A civil society group, the International Justice Mission has urged the government to resource the police service to mount checks along the Volta Lake to help in the fight against human trafficking.
According to the organization, although it has over the years partnered with the police service in rescuing children who have fallen victim to human trafficking, the government needs to do more.
Director of Advocacy and Partnerships for the International Justice Mission, Leonard Ackon said the following in a Citi News interview on the sidelines of the Conference of Selected Police Officers on Human Trafficking:
“It is important for us to put a police patrol boat on the Volta Lake. At the moment, we don’t have police patrolling the Volta Lake to enforce laws on exploitation of children on the lake. The other thing is that we have one adult shelter for victims of water trafficking. And that shelter is for females only. So in terms of male victims, we don’t have anywhere to place them. Even with the females, if you are able to rescue a lot of them, there is no place to put them so that is a form of drawback in providing the needed care and support to them.”
“If you go to the regions, you will see that the departments of social welfare, anti-human trafficking unit of the Ghana Police Service are not well resourced. It is important that these very important stakeholders are resourced to help address the problem,” he added.
Human trafficking is among the major crimes tackled by the country’s police service, with most children being trafficked to work on farmlands and on the high seas.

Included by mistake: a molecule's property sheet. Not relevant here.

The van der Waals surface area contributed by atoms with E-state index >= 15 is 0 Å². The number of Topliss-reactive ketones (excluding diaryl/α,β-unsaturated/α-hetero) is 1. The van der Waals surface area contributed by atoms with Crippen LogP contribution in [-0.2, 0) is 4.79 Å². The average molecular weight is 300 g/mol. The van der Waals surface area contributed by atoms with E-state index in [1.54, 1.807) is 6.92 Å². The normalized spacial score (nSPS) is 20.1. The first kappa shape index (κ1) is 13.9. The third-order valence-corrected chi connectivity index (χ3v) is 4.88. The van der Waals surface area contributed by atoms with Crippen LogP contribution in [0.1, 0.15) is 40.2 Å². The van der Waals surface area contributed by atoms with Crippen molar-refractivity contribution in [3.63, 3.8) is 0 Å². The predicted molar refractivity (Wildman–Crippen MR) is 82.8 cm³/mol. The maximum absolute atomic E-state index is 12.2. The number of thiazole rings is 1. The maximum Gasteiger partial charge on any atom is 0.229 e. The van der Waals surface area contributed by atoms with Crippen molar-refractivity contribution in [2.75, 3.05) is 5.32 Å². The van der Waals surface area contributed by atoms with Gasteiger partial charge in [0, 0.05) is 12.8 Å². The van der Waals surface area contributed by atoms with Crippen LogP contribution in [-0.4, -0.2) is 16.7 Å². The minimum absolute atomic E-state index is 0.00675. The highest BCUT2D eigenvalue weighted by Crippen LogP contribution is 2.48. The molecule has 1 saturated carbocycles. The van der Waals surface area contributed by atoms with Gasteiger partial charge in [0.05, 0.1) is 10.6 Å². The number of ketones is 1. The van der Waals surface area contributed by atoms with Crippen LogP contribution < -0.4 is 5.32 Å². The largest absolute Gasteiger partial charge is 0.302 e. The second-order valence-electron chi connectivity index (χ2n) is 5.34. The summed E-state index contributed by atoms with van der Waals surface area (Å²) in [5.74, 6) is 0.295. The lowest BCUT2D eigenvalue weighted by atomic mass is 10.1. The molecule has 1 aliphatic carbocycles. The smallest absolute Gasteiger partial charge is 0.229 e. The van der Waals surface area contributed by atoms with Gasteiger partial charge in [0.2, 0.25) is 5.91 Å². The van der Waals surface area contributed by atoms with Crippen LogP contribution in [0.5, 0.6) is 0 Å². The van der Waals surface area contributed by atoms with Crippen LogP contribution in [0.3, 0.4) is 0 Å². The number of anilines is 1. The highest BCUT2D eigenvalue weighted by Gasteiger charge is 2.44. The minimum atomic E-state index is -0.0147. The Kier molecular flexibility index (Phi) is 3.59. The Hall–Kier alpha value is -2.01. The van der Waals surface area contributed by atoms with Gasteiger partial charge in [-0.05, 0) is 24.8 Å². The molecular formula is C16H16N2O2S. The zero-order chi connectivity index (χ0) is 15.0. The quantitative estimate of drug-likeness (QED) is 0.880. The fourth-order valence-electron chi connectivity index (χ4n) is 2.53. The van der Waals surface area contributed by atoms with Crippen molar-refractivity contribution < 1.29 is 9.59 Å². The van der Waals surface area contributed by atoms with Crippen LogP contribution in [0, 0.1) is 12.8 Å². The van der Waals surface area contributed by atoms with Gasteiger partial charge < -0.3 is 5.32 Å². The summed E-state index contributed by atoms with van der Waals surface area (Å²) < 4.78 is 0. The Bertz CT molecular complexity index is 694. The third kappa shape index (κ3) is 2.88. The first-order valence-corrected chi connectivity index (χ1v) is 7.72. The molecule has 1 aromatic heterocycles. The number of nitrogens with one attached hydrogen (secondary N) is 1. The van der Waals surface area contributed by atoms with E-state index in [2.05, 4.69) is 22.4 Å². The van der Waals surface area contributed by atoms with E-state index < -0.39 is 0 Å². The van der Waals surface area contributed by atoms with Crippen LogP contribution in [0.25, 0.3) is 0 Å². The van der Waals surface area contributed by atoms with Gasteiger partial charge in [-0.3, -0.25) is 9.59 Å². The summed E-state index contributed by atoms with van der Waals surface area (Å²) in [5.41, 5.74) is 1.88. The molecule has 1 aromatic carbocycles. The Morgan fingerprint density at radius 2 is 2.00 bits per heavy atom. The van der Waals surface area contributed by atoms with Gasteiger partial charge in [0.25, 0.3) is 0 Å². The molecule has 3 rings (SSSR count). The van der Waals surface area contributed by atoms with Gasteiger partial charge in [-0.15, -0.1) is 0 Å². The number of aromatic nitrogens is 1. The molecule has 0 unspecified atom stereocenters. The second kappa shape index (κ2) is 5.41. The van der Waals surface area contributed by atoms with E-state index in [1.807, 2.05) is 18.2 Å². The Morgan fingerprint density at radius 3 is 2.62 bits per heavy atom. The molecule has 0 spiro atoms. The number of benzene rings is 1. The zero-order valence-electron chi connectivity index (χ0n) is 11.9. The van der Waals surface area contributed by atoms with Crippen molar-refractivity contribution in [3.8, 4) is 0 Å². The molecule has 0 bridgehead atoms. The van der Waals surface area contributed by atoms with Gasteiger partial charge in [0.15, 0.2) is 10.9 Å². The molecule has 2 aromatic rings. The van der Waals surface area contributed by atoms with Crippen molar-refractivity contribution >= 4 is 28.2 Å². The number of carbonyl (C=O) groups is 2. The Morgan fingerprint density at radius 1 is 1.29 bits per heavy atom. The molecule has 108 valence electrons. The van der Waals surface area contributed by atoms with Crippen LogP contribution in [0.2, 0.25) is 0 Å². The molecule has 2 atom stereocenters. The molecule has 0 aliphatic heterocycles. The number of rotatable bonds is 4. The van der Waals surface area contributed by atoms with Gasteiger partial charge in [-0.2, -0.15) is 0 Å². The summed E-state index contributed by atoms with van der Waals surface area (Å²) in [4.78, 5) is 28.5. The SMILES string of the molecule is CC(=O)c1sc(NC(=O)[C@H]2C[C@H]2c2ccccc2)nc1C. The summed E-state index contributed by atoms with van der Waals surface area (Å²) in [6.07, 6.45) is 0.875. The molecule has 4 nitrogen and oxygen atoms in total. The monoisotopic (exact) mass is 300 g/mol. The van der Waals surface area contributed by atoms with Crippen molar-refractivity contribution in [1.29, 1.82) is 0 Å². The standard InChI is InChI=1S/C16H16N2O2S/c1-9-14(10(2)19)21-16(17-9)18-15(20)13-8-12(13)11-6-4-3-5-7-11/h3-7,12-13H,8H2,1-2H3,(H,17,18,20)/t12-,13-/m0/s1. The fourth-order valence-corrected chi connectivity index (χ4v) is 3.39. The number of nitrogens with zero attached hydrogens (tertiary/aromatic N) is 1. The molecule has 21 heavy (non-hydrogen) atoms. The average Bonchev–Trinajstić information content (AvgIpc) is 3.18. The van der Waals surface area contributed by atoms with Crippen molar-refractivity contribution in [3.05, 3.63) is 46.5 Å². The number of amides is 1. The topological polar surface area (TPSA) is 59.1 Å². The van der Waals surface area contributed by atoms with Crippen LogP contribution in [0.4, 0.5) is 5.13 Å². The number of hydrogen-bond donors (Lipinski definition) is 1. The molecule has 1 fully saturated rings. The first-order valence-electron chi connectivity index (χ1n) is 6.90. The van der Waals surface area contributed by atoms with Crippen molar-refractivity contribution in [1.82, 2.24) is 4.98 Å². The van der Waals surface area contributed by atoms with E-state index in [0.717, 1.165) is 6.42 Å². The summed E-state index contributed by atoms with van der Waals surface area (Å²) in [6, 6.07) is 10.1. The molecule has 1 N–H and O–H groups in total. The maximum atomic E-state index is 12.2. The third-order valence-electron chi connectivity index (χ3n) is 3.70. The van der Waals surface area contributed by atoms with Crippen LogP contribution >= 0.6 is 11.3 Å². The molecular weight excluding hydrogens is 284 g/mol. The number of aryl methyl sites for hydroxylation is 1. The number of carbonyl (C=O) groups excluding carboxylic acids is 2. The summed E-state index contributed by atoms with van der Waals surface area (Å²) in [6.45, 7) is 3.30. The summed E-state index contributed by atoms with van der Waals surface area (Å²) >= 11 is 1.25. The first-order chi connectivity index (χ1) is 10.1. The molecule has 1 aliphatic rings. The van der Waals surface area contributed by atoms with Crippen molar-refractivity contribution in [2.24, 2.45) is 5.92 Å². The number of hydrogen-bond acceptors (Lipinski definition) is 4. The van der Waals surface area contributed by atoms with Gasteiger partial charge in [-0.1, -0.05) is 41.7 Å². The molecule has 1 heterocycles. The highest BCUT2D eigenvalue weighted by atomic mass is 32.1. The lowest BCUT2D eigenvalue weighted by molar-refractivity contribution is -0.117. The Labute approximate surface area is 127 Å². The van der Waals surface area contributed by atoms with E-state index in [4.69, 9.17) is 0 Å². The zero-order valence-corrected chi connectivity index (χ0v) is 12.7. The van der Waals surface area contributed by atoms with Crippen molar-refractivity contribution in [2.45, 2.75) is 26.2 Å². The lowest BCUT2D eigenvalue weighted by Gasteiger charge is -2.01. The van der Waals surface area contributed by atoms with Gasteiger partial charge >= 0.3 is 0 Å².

Some children are also trafficked to herd cattle.
Allow police to handle sexual abuse and human trafficking cases – Gender Minister to chiefs
The Minister for Gender, Children and Social Protection, Cynthia Mamle Morrison, has asked traditional rulers to collaborate with the Ghana Police Service in exposing people involved in crimes such as defilement, rape and human trafficking.
There have been reports of some chiefs and opinion leaders often interfering in the handling of such cases, especially in rural communities.
But the Minister has acknowledged the role of traditional authorities in community development and called on chiefs to use their influence to expose persons involved in the sexual abuse of children and human trafficking.
“We acknowledge the vital role that chiefs play in solving problems in their communities, but unlike land disputes and family feuds which can be resolved at the traditional courts, we appeal to them to report cases such as rape, defilement and child trafficking to the police for further actions.”